Fallout (TV Show) Review – [Score 100]

I have a very simple relationship with the Fallout games. I have spent thousands of hours playing the games both vanilla and modded, more of my t-shirts feature the Vault Boy than don’t, I’ve got no less than three custom Fallout controllers, my Samsung smart watch is a working Pip-Boy, I’ve been using a Vault 111 backpack for school and work every day for eight years, and I am even making eye contact with a Vault Boy bobblehead as I type this. I guess what I am trying to say is I like Fallout. Just a little.

I think I experienced the same trepidation all fans of a game franchise feel when they hear a movie or TV show adaptation is in the works. First and foremost, terror. But a slight hint of excitement – what if it’s good? There’s of course the matter of finding the right folks to partner with, who both have experience in Hollywood and understand and respect the source material. And then the matter of executing it in a way that interacts with the game universe. When Bethesda announced a high-budget Amazon Prime Fallout TV series with showrunner Johnathan Nolan (Westworld, The Dark Knight Trilogy) working collaboratively with Todd Howard, everything sounded right. I was tentatively hopeful, but I’ve been hurt so many times by game adaptations in the past. Perhaps you’ve heard by now, but not only is Fallout the best video game adaptation I’ve ever seen – it is one of the best TV shows I have seen in many, many years.

Goggins’ turn as Cooper Howard, aka The Ghoul, is the standout among a litany of excellent performances.

Fallout the TV series is unique in that it is canon to the games. Not only is the story a part of the game universe, but Fallout 5 will likely feature events and lore we learn from the TV show, and perhaps even characters from it. This is so intriguing to me because it essentially means that Fallout the TV show is, until the game comes out, Fallout 5. That puts a huge burden on the show – if it had been poorly received, it could have damaged the canon of this 30-year-old universe irreparably. Thankfully, Nolan is a huge longtime fan of the games, and through careful collaboration with Bethesda Game Studios has nailed the tone, atmosphere, humor, visuals, and most importantly narrative style of the Fallout games. And here’s the kicker – it has been done so well that even those with no knowledge of Fallout love the show, too.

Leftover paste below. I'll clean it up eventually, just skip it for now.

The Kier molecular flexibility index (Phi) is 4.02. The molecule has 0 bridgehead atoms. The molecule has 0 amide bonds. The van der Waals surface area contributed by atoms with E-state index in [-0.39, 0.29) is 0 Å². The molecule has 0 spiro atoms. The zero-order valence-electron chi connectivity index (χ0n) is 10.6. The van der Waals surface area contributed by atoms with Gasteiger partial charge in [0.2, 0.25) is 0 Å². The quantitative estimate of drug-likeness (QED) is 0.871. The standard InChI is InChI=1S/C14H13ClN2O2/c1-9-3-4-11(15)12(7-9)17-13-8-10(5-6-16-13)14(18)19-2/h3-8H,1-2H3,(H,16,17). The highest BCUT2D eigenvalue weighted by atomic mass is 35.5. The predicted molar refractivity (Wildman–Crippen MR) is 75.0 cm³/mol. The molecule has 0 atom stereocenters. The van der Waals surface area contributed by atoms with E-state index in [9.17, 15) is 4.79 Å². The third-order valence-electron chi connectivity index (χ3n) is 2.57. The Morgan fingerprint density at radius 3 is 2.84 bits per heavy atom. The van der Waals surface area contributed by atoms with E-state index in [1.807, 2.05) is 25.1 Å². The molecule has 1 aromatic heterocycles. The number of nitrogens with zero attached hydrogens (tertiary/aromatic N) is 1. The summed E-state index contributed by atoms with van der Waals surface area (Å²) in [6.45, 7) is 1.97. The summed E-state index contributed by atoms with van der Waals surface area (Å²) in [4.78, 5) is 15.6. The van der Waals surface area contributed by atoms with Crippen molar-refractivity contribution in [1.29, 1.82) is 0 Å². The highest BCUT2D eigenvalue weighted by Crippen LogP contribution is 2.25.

Fallout takes place in an alternate timeline where the transistor was never developed in the 1950s. As such, technology advanced by way of nuclear power, leading to everything from nuclear powered cars to microwaves in every home. Culture also somewhat stagnated in the 1950s, and the clothing styles, music, food, parlance, and social norms of that time period somewhat evolved into a futuristic new aesthetic. In short, everything looks like Disney’s Tomorrowland. And in the year 2077, at the height of the resource wars, the bombs fell. In just hours, almost all of humanity was wiped from the earth’s surface as a dozen nations traded nuclear strikes until there was no one left to strike. And now, 219 years later, in the safety of a city-sized underground shelter…

Not only does the power armor look accurate to the games – it simply looks good.